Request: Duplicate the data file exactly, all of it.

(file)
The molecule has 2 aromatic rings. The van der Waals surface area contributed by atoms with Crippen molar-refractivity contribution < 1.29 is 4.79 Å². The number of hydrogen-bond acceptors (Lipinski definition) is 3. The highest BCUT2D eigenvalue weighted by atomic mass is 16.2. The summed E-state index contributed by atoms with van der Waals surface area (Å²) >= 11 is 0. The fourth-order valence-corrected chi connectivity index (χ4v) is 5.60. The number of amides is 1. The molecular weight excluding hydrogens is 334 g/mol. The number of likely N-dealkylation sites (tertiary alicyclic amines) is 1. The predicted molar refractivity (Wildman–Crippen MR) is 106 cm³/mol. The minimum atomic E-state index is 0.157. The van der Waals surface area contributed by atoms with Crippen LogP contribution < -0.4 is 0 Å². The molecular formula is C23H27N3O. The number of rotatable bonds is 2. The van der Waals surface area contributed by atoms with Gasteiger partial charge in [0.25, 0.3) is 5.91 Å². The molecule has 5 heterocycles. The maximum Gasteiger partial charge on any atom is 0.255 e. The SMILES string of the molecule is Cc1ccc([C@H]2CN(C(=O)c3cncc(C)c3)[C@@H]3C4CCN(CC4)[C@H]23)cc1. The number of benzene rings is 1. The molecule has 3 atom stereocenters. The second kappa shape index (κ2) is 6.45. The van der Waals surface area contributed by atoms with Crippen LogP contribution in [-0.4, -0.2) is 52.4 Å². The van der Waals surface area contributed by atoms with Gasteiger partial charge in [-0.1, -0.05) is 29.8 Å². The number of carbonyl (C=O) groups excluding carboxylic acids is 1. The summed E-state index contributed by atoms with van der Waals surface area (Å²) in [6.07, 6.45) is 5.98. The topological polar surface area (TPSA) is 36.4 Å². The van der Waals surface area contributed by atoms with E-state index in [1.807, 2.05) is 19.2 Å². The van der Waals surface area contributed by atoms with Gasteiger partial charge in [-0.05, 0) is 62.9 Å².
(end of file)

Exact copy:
The molecule has 2 aromatic rings. The van der Waals surface area contributed by atoms with Crippen molar-refractivity contribution < 1.29 is 4.79 Å². The number of hydrogen-bond acceptors (Lipinski definition) is 3. The highest BCUT2D eigenvalue weighted by atomic mass is 16.2. The summed E-state index contributed by atoms with van der Waals surface area (Å²) >= 11 is 0. The fourth-order valence-corrected chi connectivity index (χ4v) is 5.60. The number of amides is 1. The molecular weight excluding hydrogens is 334 g/mol. The number of likely N-dealkylation sites (tertiary alicyclic amines) is 1. The predicted molar refractivity (Wildman–Crippen MR) is 106 cm³/mol. The minimum atomic E-state index is 0.157. The van der Waals surface area contributed by atoms with Crippen LogP contribution < -0.4 is 0 Å². The molecular formula is C23H27N3O. The number of rotatable bonds is 2. The van der Waals surface area contributed by atoms with Gasteiger partial charge in [0.25, 0.3) is 5.91 Å². The molecule has 5 heterocycles. The maximum Gasteiger partial charge on any atom is 0.255 e. The SMILES string of the molecule is Cc1ccc([C@H]2CN(C(=O)c3cncc(C)c3)[C@@H]3C4CCN(CC4)[C@H]23)cc1. The number of benzene rings is 1. The molecule has 3 atom stereocenters. The second kappa shape index (κ2) is 6.45. The van der Waals surface area contributed by atoms with Crippen LogP contribution in [-0.4, -0.2) is 52.4 Å². The van der Waals surface area contributed by atoms with Gasteiger partial charge in [-0.1, -0.05) is 29.8 Å². The number of carbonyl (C=O) groups excluding carboxylic acids is 1. The summed E-state index contributed by atoms with van der Waals surface area (Å²) in [6.07, 6.45) is 5.98. The topological polar surface area (TPSA) is 36.4 Å². The van der Waals surface area contributed by atoms with E-state index in [1.807, 2.05) is 19.2 Å². The van der Waals surface area contributed by atoms with Gasteiger partial charge in [-0.05, 0) is 62.9 Å².